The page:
1911 Encyclopædia Britannica/Saxony (province)
|←Saxony (kingdom)||1911 Encyclopædia Britannica, Volume 24
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SAXONY (Ger. Provinz Sachsen) , one of the central provinces of the kingdom of Prussia, consists mainly of what was formerly the northern part of the kingdom of Saxony, which was ceded to Prussia in 1815, but also comprises part of the duchy of Magdeburg and other districts, the connexion of which with Prussia is of earlier date. The area of the province is 9751 sq. m. It is bounded W. by Hesse-Nassau, Hanover and Brunswick, N. by Hanover and Brandenburg, E. by Brandenburg and Silesia, and S. by the kingdom of Saxony and the small Thuringian states. It is, however, very irregular in form, entirely surrounding parts of Brunswick and the Thuringian states, and itself possessing several exclaves, while the northern portion is almost severed from the southern by the duchy of Anhalt.
The major part belongs to the great North-German plain, but the western and south-western districts include parts of the Harz, with the Brocken, its highest summit, and the Thuringian Forest. About nine-tenths of Prussian Saxony belongs to the basin of the Elbe, the chief feeders of which within the province are the Saale, with its tributary the Unstrut, and the Mulde, but a small district on the west drains into the Weser.
Saxony is on the whole the most fertile province of Prussia and excels all the others in its produce of wheat and beetroot for sugar, but the nature of its soil is very unequal. The best crop-producing districts lie near the base of the Harz Mountains, such as the “Magdeburger Börde” (between Magdeburg and the Saale) and the “Goldene Aue,” and rich pasture lands occur in the river valleys, but the sandy plains of the Altmark, in thefnorth part of the province, yield but a scanty return.
Of the total area 61% is occupied by arable land, 8% by meadows and pastures and 21% by forests. Wheat and rye are exported in considerable quantities. The beetroot for sugar is grown chiefly in the district to the north of the Harz, as far as the Ohre, and on the banks of the Saale; and the amount of sugar produced is nearly as much as that of all the rest of Prussia together. Flax, hops and oilseeds are also cultivated, and large quantities of excellent fruit are grown at the foot of the Harz and in the valleys of the Unstrut and the Saale. The market-gardening of Erfurt and Quedlinburg is well known throughout Germany. The province is comparatively poor in timber, though there are some fine forests in the Harz and other hilly districts. Cattle-rearing is carried on with success in the river valleys, and more goats are met with here than in any other part of Prussia.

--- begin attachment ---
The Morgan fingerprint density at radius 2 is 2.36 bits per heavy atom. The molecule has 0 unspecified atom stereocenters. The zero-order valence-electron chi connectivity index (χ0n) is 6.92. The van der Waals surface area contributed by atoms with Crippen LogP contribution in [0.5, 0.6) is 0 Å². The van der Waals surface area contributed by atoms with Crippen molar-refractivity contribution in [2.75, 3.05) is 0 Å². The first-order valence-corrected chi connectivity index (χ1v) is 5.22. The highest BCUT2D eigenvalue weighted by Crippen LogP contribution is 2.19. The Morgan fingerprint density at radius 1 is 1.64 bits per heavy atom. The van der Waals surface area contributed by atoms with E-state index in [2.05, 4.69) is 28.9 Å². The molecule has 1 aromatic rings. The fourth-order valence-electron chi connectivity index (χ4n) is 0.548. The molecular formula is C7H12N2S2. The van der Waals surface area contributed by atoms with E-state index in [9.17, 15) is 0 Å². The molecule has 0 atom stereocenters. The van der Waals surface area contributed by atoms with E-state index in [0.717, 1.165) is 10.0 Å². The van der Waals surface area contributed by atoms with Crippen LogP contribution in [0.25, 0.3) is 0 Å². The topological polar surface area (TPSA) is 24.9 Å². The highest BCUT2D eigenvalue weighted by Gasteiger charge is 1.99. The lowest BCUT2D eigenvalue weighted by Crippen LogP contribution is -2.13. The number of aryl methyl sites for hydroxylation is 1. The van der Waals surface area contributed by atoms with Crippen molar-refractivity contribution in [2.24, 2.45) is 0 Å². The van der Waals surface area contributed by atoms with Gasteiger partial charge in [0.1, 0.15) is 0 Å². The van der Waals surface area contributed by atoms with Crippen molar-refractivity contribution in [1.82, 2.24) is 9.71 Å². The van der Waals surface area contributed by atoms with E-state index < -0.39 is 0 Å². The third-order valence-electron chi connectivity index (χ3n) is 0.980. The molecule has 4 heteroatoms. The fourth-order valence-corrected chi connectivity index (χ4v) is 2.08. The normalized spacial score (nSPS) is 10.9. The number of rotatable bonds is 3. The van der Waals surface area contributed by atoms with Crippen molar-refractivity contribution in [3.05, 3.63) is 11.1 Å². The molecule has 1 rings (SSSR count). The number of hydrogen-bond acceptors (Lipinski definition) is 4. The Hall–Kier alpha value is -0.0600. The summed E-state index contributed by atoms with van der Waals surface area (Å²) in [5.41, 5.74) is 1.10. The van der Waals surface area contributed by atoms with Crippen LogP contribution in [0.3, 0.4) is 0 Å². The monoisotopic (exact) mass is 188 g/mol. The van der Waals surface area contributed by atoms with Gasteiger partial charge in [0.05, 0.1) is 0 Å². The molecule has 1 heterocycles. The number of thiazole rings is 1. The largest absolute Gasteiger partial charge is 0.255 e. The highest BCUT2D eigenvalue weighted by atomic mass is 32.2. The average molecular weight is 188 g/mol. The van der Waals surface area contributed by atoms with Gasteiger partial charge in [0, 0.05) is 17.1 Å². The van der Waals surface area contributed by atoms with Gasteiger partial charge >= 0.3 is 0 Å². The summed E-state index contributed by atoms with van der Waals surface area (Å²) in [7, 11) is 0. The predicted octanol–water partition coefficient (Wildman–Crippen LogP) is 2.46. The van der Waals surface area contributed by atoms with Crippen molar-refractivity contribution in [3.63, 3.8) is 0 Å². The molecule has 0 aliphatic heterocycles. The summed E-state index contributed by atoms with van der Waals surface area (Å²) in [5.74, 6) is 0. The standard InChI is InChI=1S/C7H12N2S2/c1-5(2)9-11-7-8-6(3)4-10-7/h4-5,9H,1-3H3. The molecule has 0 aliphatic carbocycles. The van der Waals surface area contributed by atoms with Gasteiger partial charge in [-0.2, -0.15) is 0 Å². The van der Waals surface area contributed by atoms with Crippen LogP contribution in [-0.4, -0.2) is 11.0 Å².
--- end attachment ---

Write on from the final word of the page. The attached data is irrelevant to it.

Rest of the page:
The principal underground wealth of Prussian Saxony consists of its salt and its brown coal, of both of which it possesses larger stores than any other part of the German empire. The chief rock-salt mines and brine springs are at Stassfurt, Schönebeck and Halle. The brown coal region extends from Oschersleben by Kalbe to Weissenfels; it is also found in the neighbourhood of Aschersleben, Bitterfeld and Wittenberg. Prussian Saxony also possesses three-fourths of the wealth of Germany in copper. The copper mines are found chiefly in the Harz district. The other mineral resources include silver (one-third of the total German yield), pit-coal, pyrites, alum, plaster of Paris, sulphur, alabaster and several varieties of good building-stone. Numerous mineral springs occur in the Harz.
In addition to the production of sugar the most important industries are the manufactures of cloth, leather, iron and steel wares, chiefly at Erfurt, Suhl and Sömmerda; spirits at Nordhausen, chemicals at Stassfurt and Schönebeck, and starch. Beer is also brewed extensively. Trade is facilitated by the great waterway of the Elbe as well as by a complete system of railways. The chief articles are wool, grain, sugar, salt, lignite and the principal manufactured products named above.
The population of the province of Saxony in 1905 was 2,979,221, an average of 305 persons to the square mile; they were almost equally divided between urban population and rural. There were 2,730,098 Protestants, 230,860 Roman Catholics and 8050 Jews. The bulk of the inhabitants are of unmixed German stock, but many of those in the east part have Wendish blood in their veins.
Prussian Saxony is divided into the three government districts of Magdeburg, Merseburg and Erfurt. The principal towns are Magdeburg, Halle, Erfurt, Halberstadt, Nordhausen, Mühlhausen, Aschersleben, Weissenfels and Zeitz. Magdeburg is the headquarters of an army corps. The provincial chambers meet at Merseburg. The province sends twenty members to the Reichstag and thirty-eight to the Prussian Abgeordnetenhaus (house of representatives) . Magdeburg is the seat of an Evangelical consistory; the Roman Catholics belong to the diocese of Paderborn. The university of Halle holds high rank among German seats of learning.
See the Handbuch der Provinz Sachsen (Magdeburg, 1900); and Jacobs, Geschichte der in der preussischen Provinz Sachsen vereinigten Gebiete (Gotha, 1884).